Last night, I dragged The Daver and The Guy on my Couch outside to play with the two smaller kids – the big one, Ben, was off doing his chores. While Daver hid out in the tree-house with Amelia, Alex and The Guy on my Couch began to play a rousing game Alex called “Goomba,” which was, to the best of my knowledge, Dodge Ball with a Mario theme.

I sat nearby, weeding my rose garden, cursing myself for spraying anti-fungal shit on it too soon in the season, listening to them play.

After a half an hour, my eldest, Ben, burst out of the back door of the house like he was being chased by a particularly vicious washcloth.

“Oh. Em. Gee.” he sputtered, punctuation clearly evident in his speech, “THERE you are.”

I laughed at his vehemence, “Where’d you think we were?”

“I. DON’T. KNOW.” He staccato-ed out.

“Did you think we’d been abducted by alien ghosts or something?” I asked playfully.

“Mom,” he looked at me, hand on his hip, dead serious. “I’m SO over ghosts.”

I giggled.

He went over and got on the swing-set as Daver took Amelia up to bed. (Big) Ben and Alex continued to play their bizarre game, giving each other 1-Up’s whenever they’d get hit with the ball. Dave soon joined me on the patio, my roses long weeded.

“I can’t believe you’re going to spoil my kids,” Ben semi-hollered from the swings.

Without missing a beat, I replied, “It’s called payback, my son.”

(He’s referring to a conversation I had with him threeish years ago wherein I told him how excited I was to spoil his kids when he got older. I listed out, in no particular order, all of the various ways I’d planned on spoiling his kids rotten. He finds it hilarious.)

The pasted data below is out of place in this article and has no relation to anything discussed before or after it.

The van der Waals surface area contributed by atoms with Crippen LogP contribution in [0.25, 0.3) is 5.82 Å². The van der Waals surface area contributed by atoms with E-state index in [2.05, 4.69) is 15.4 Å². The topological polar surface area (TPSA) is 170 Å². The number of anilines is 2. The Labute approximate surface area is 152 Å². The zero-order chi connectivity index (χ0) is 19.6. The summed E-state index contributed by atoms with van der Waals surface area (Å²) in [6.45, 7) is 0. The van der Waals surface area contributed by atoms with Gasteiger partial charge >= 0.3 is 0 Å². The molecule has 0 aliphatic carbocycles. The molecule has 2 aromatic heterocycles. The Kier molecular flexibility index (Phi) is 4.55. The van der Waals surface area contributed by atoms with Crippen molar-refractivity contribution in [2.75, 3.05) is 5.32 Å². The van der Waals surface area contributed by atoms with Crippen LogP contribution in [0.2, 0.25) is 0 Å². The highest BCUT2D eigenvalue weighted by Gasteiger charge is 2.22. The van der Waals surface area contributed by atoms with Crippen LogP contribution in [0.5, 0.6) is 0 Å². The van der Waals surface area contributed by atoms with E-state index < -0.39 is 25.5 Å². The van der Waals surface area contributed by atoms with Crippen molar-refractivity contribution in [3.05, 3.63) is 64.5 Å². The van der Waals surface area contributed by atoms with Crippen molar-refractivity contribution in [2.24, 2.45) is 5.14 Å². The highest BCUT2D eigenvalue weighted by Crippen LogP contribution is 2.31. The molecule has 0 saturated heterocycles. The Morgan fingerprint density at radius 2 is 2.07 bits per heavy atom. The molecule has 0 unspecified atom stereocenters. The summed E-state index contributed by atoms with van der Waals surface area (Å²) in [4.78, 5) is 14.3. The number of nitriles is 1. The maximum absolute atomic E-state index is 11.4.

(I’ve learned, for those of you playing along at home, that certain kids on the autistic spectrum will vividly remember conversations and events that occurred many years ago and bring them up in conversations as though they happened yesterday. I only wish he were so dedicated to remembering to wash his hands after cleaning up the cat boxes)

He hollered happily, “Oh MOM! You can’t give my kids candy all the time!”

“We won’t,” Daver teased. “We’ll do pizza too. Lots of pizza.”

“Oh DAD,” Ben giggled before he yelled, “YOU CAN’T DO THAT.”

“Uncle Ben will buy them tons of video games, too,” The Guy on my Couch chimed in. “Especially the kinds you don’t want them to play.”

“BIG BEN,” my son hollered, laughing so hard he nearly toppled off the swing, “NO! YOU CAN’T DO THAT.”

“Before you drop your kids off, I’ll buy them each a five pound bag of sugar and dump a can of Mountain Dew in it,” I contained. “I’ll give ‘em that to drink before you pick them up!”

“What if my wife doesn’t like that?” Ben giggled, still swinging.

“I will be the one choosing your wife for you, Ben,” I said, as sternly as I could. Dave and Big Ben burst out laughing, “THAT’S gonna go over well,” Daver said.

“Sorry I can’t date you,” Big Ben chimed in, “My Mom says your name is stupid – and I can’t date girls with stupid names.”

The laughter woke up the birds trying to sleep in the big pine tree in my backyard.

“Okay,” my son said, still laughing, “What if my wife doesn’t want kids?”

“That’s okay,” I reassured him. “You can BUY kids off eBay. Or the gypsies.”

He laughed and laughed and laughed.

“When I grow up, I’m going to work at Band Back Together dot Com with you guys. And then I’ll tell the REAL story,” my son countered.

“We got editors for that sorta thing, Boy,” The Guy On My Couch (Big Ben) bantered.

Back and forth we lobbed it until it grew dark and the wind began howling, indicating that it was, at long last, bedtime for kids.

“Alex,” my son said conspiratorially to his brother as they walked into the house together, “be careful. Mom might make you buy kids.”

“I want a Yoshi – not babies,” Alex replied.

Touche, my (second) son.

Touche.

Comments = full of the awesome. Like gravy. I can haz an RSS RSS feed .

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